The Troll Hunter
Written and Directed by André Øvredal
Norway has become the new darling of the cult movie world. It joins former darlings South Korea, Hong Kong, Thailand, Japan, and Turkey, but being the darling is a fleeting honor. Every one of those previous darlings have gone through movie quality slumps, and a few are still mired in mediocrity and cult movie fans are forced to watch the films of yesteryear (or in the case of Turkey, who became a darling decades after the films that made it a cult movie powerhouse were thrown in warehouses and forgotten, dig up previously lost/unknown gems of yesteryear).
Norway has an advantage in that there is little preconceived notion of Norway or Norwegian film in America. Had I asked 100 people on the streets about Norway and Norwegian film, people would probably tell me things related to whaling and vikings. That’s assuming people had even heard of Norway, this is America, land of people unable to find America on a map.
So going in on watching Troll Hunter, all I knew was Norwegian film is really hot right now, and this one is the only one of those hot films I had any remote interest in seeing. Yes, I’m too jaded for you, Norway!
Troll Hunter is a found footage film where trolls are real and their existence has been kept secret by the Norwegian government for reasons not explained much in the film. Our heroes are some college kids investigating bear hunters, who stumble across a mysterious man the hunters are unfamiliar with, and the more the follow him the more questions they have. Eventually, we run into a real live troll, who thanks to night vision and running camera work looks far more terrifying than you would think. These are not those big haired naked troll dolls, these are the trolls of legend.
The Troll Hunter Hans feeds us bits and pieces of troll information as we go. There are many species of trolls, various types are rattled off (Mountain trolls and forest trolls, with subgroups including raglefant, tusseladd, rimtusse, dovregubben, and harding if the subtitles are accurate), and hints of ginormous trolls that dwarf other living things.
Part of the reason Troll Hunter works is it is more than just a found footage movie, there is a real mystery going on in addition to the mystery of finding out about the trolls. A mass of trolls have escaped their enclosures, and Hans needs to find out why. It is much more interesting than a bunch of idiots running around New York City trying to find a girl. It also helps that the main filmmakers are likable. Tomas seems like an agreeable fellow who would be fun to and out with, and Johanna conveys more expression with her eyes and not saying anything than most actors do running their mouths non-stop for 90 minutes.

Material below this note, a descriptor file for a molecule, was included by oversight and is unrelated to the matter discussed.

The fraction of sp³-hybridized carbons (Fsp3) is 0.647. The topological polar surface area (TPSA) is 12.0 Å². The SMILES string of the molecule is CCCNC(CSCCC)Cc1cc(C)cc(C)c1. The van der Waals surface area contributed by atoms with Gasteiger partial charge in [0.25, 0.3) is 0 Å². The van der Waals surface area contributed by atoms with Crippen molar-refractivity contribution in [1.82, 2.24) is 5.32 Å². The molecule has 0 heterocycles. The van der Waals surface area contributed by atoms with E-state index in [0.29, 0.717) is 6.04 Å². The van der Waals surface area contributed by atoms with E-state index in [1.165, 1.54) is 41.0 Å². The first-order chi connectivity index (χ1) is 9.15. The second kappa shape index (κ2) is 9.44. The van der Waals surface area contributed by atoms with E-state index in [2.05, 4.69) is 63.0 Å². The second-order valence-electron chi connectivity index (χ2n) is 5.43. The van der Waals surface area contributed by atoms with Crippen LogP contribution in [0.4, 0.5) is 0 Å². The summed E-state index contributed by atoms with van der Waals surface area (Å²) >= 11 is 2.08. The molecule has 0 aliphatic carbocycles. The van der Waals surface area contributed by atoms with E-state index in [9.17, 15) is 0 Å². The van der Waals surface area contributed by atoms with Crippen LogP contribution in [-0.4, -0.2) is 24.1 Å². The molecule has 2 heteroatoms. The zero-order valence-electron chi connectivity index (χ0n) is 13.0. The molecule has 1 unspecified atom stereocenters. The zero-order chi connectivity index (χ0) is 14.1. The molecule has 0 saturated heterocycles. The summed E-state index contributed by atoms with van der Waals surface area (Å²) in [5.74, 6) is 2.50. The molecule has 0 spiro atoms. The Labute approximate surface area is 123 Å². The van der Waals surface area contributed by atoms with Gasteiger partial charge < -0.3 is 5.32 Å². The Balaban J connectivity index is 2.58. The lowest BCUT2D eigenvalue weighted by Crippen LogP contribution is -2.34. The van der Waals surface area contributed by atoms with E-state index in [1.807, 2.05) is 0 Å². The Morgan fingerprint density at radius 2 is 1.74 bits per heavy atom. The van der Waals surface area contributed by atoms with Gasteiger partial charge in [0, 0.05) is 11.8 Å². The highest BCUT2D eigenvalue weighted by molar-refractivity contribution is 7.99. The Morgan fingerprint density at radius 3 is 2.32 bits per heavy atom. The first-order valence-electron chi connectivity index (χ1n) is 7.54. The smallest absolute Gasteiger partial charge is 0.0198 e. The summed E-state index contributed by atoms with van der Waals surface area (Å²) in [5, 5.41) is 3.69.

Toll Hunter gives us some pseudo-scientific explanations for some of the trolls’ physiology. Their extra heads are mostly decorations, there is a convoluted explanation for the trolls turning to stone under sunlight or UV light, and a way to combat the trolls’ great sense of smell is to rub yourself in troll stink. But remember, trolls can smell the blood of Christians.
Favorite bits include the suit of armor and giant syringe, the troll hiding under the bridge grabbing at goats, and the weapons of UV light.
Troll Hunter does suffer from a few of the tropes requires of a found footage film. We know the people filming aren’t going to have a happy ending, or else why would the tapes mysteriously show up one day in the mail? As we close in on the end, it becomes apparent Hans knows what it in store for the rest of the gang and makes no effort to save them, only to save himself the haunting images of seeing them dragged away. There is also a lot of running around at night in the woods with night vision and shaky cam, which might make people motion sick were they to watch it in theaters.
A found footage film that manages to be entertaining despite being a found footage film is rare enough, but Troll Hunter goes beyond its roots and makes you believe. Not believe that there are actual trolls, but believe that how everyone reacts in the film is perfectly realistic.
And don’t worry, no trolls were harmed in the making of this film
Rated 8/10 (replacement cameralady, troll scratches, troll urine, rock until you drop!, TST, cartoon troll fun, original cameraman who was delicious, evil bureaucrat)